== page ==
If I were the phone companies, I would be more concerned that over 70% either don't think they need it or don't really care (aka, "they are all the same"). I would put myself in the "I don't NEED it group." Sure, it would be nice, but I'm really not willing to pay anything extra for the additional speed.
That seems like an odd comment. Both segments are profitable (Mac and iPhone) and doing the best they ever have. "Boat anchor" usually references a segment that is holding an organization back. That simply isn't true with the Mac.
Also, should it be any surprise that a $100-$300 device is outpacing a $999-$3,000+ computer?
Apples and Oranges
It's only been ~7 months since FCPX was released. I would be surprised if any true pro moved to a new platform in such a short amount of time. We could argue that Apple's abrupt transition may have caused many to explore alternatives, but most pros think in 2-4 year time frames.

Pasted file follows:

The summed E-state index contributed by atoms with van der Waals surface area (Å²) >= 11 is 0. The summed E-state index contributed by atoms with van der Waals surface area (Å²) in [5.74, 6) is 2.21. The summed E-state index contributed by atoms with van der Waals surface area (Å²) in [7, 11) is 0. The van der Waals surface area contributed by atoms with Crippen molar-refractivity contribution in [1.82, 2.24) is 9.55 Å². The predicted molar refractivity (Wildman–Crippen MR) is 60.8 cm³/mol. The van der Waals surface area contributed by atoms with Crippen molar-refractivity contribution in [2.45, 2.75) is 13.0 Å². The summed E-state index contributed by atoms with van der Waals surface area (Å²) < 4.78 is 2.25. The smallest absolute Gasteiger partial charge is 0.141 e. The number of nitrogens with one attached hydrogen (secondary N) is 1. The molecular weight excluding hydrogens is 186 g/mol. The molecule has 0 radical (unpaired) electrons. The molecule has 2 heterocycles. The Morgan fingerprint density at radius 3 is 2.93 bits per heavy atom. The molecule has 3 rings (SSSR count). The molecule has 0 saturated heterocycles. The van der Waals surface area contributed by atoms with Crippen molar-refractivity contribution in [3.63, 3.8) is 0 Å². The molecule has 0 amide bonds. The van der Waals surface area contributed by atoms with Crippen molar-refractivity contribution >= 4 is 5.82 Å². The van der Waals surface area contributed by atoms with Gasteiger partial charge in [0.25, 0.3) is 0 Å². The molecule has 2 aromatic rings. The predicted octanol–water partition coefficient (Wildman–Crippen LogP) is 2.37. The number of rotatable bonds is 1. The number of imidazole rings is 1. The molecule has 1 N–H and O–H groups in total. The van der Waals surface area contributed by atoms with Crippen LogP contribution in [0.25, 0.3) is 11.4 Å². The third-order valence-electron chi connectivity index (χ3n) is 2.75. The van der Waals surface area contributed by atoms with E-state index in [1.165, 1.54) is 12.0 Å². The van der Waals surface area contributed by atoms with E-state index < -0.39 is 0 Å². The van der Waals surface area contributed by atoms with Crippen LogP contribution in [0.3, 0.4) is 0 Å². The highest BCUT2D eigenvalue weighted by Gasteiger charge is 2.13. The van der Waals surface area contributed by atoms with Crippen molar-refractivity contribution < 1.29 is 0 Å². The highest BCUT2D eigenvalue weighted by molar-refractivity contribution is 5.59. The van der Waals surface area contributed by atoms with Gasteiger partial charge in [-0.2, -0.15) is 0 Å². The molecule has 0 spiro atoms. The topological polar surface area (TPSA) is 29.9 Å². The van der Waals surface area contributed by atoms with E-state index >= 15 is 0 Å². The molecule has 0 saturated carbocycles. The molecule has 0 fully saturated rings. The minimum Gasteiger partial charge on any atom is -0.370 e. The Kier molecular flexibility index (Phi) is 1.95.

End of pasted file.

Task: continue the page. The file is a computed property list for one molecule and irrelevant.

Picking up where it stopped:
To be fair, it is clear that Apple and Google are the two dominant mobile phone players... and Microsoft is doing everything they can to also be relevant. Between those three, outside of the niche, I don't see a big need for a fourth option.
I'm not saying there shouldn't be other options, but if I were a company, I wouldn't buy WebOS as a strategy for rapid growth.
That's the first thing I thought of. Apple TV will get applications... how revolutionary will they be? Who knows... but I can see the Apple TV being an absolute Trojan horse. If the Apple TV had "cool apps," did Netflix, and streamed movies... it would replace much of my PS3 needs.
I would rather see Apple take an iPod Touch/iPhone take on the Apple TV first. The Apple TV is a cool device, but if it had a full blown app store, I think it would COULD do amazing things. Perhaps Apple is planning on releasing the two together?
The thing is, they need to leverage the creativity of programmers, amateurs and professional, to revolutionize that industry. So far, I haven't seen anything jaw dropping since Tivo, and I don't use Tivo.